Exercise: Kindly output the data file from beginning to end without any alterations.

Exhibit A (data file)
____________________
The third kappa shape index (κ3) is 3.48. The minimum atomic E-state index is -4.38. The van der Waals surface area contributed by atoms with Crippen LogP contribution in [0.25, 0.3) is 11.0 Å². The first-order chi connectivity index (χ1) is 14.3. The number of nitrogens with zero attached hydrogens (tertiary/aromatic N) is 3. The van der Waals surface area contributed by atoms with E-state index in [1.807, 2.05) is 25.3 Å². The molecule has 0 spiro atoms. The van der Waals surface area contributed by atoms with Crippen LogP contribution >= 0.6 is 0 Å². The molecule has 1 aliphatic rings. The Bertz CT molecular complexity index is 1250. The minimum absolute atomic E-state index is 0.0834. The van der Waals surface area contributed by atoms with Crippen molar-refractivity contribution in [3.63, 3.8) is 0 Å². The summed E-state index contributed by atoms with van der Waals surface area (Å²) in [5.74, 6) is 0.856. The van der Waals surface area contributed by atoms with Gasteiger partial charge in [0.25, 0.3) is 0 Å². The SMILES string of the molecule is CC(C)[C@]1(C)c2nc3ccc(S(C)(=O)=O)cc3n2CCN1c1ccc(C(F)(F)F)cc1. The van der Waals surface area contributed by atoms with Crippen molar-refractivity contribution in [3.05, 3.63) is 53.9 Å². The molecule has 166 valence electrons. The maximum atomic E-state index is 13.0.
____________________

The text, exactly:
The third kappa shape index (κ3) is 3.48. The minimum atomic E-state index is -4.38. The van der Waals surface area contributed by atoms with Crippen LogP contribution in [0.25, 0.3) is 11.0 Å². The first-order chi connectivity index (χ1) is 14.3. The number of nitrogens with zero attached hydrogens (tertiary/aromatic N) is 3. The van der Waals surface area contributed by atoms with E-state index in [1.807, 2.05) is 25.3 Å². The molecule has 0 spiro atoms. The van der Waals surface area contributed by atoms with Crippen LogP contribution >= 0.6 is 0 Å². The molecule has 1 aliphatic rings. The Bertz CT molecular complexity index is 1250. The minimum absolute atomic E-state index is 0.0834. The van der Waals surface area contributed by atoms with Crippen molar-refractivity contribution in [3.63, 3.8) is 0 Å². The summed E-state index contributed by atoms with van der Waals surface area (Å²) in [5.74, 6) is 0.856. The van der Waals surface area contributed by atoms with Gasteiger partial charge in [0.25, 0.3) is 0 Å². The SMILES string of the molecule is CC(C)[C@]1(C)c2nc3ccc(S(C)(=O)=O)cc3n2CCN1c1ccc(C(F)(F)F)cc1. The van der Waals surface area contributed by atoms with Crippen molar-refractivity contribution in [3.05, 3.63) is 53.9 Å². The molecule has 166 valence electrons. The maximum atomic E-state index is 13.0.